Yep, I hit a chest 450 times on a rainy Sunday afternoon, at 30 seconds per pop. That is a total of 3 hours and 45 minutes, to take advantage of something that I knew was going away the next day. As I recall, I also noted that it is something that I would never ordinarily do. Since then, I logged on to verify that 18.2 didn't fix my cleric's spell crits (it didn't). That took only a few minutes, and I am probably done for in game time for this week.
Are you really trying to make the case that I post too much? I worked all day, and am squeezing in a couple of posts between house hold tasks now. You have over 10 times the posts that I do, and have been posting in this thread since the middle of the day. Really, I would expect most people in your position to have more sense than to press THIS issue. However, most of us have known for some time that you are "special".
You shouldn't worry about my parents so much. They are only in their 70s. My grandmother died 17 months ago, at the age of 98. She lived on her own until 6 weeks before she died. My family tends to live a long time and age well, and my parents are having the time of their life running the business they built from the ground up.
Its not like I am bored. I am running my own consulting company, and have more clients than I really want. I keep bumping my consulting rates in an attempt to reduce the demand, but it just doesn't seem to be working lately.
I know this must all sound foreign to you. I keep forgetting that some people didn't have the advantage of growing up in a culture which cherishes and prizes hard work. Some of us just weren't meant to take Social Security at 62 and spend the rest of our lives watching day time TV.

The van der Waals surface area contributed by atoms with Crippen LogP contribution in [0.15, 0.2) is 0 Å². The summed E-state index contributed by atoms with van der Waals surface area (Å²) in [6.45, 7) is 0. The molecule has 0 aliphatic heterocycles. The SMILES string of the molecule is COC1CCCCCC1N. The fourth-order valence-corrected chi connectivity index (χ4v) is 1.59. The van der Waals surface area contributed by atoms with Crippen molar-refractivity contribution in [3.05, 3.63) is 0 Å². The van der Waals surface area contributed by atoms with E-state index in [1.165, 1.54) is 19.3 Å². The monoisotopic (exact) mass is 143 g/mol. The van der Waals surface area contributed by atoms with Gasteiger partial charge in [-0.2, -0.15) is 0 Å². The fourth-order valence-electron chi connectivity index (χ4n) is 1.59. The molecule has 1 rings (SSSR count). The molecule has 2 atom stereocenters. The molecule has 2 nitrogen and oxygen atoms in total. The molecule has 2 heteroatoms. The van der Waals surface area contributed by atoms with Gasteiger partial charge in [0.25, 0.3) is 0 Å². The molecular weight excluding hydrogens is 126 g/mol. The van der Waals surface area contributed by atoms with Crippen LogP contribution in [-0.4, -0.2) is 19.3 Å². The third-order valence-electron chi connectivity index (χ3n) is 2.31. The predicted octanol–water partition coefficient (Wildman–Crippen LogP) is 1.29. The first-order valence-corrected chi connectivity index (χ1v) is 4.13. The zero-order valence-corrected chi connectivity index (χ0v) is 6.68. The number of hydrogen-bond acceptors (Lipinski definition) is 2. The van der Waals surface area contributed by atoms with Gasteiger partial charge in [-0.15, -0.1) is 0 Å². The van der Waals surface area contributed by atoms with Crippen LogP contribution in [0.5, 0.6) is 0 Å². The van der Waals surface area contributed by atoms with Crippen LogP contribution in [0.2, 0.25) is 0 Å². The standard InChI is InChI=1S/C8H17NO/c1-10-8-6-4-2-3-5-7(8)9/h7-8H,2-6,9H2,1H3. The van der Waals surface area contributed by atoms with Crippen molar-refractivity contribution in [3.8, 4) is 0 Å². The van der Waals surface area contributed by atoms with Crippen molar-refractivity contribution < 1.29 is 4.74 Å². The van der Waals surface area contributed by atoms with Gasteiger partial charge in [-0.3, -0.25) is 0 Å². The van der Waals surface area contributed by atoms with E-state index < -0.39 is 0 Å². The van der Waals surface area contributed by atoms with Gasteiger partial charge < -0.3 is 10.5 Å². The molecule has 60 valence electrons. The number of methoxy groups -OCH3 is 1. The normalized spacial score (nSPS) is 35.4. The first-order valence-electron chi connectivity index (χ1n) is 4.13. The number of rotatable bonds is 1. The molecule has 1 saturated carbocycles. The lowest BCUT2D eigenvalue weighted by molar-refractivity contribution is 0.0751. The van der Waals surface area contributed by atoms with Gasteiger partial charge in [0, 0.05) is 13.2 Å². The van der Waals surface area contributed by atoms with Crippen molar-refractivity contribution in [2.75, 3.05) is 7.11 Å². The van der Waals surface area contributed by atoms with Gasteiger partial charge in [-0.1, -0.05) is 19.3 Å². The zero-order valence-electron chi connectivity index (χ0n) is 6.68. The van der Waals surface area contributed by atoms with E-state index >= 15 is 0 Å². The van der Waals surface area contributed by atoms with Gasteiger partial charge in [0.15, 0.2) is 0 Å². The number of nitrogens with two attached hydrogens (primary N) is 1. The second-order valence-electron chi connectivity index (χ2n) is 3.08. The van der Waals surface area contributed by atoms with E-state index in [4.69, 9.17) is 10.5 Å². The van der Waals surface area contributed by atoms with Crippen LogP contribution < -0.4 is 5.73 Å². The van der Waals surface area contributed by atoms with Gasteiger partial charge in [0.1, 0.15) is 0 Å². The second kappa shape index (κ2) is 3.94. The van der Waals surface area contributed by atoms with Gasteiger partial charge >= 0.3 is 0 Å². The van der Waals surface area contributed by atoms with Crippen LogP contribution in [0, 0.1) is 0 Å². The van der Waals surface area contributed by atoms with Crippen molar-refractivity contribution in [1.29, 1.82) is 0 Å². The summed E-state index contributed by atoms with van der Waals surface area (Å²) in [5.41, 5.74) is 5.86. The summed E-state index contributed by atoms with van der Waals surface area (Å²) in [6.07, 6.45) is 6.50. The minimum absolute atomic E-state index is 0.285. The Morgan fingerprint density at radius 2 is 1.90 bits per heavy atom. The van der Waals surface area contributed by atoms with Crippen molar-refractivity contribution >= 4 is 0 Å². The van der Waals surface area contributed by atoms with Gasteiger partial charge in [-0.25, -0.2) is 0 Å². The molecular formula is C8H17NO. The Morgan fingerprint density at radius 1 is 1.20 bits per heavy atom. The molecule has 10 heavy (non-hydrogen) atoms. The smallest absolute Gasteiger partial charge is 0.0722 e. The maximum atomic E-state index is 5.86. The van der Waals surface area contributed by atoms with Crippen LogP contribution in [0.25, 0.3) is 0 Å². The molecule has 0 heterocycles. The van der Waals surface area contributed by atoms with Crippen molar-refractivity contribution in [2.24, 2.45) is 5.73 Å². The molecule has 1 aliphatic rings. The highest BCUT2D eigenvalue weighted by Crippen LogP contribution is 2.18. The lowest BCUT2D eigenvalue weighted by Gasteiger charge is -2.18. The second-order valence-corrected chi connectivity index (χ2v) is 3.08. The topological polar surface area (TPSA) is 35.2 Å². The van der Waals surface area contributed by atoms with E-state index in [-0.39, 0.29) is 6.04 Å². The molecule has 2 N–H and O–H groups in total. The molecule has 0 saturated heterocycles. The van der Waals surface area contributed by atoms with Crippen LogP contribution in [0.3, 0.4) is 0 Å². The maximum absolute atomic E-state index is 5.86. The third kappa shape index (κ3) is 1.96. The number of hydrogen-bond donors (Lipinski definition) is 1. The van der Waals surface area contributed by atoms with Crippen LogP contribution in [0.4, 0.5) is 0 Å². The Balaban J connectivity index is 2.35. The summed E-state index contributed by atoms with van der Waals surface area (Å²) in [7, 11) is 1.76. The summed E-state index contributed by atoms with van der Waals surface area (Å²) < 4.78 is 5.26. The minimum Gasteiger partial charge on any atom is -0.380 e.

On the other hand, if you read the thread and came to the conclusion that "Turbine could be better run by monkeys", that is your conclusion, not my statement. I'll stand behind what I said, not what you concluded.
You raise an interesting point though. Are they going away from the normal “end game” because there is a decline in hardcore players? Is it that the casuals are giving more? Is it that Turbine can save money by having us run the same content and avoid not making new raids?
To be honest, it doesn’t really matter what reason. They are the boss so they can do as they see fit. I only wonder why is it just now that they are addressing the issues of guild decay and tr xp.
There was no need to alter this stuff in the past because you had a ton of people that were keeping the game afloat financially. Now you are running into a situation that people are either not playing as much or not spending as much. Either way, Turbine would not have started looking into altering these unless they knew they were either losing players or money.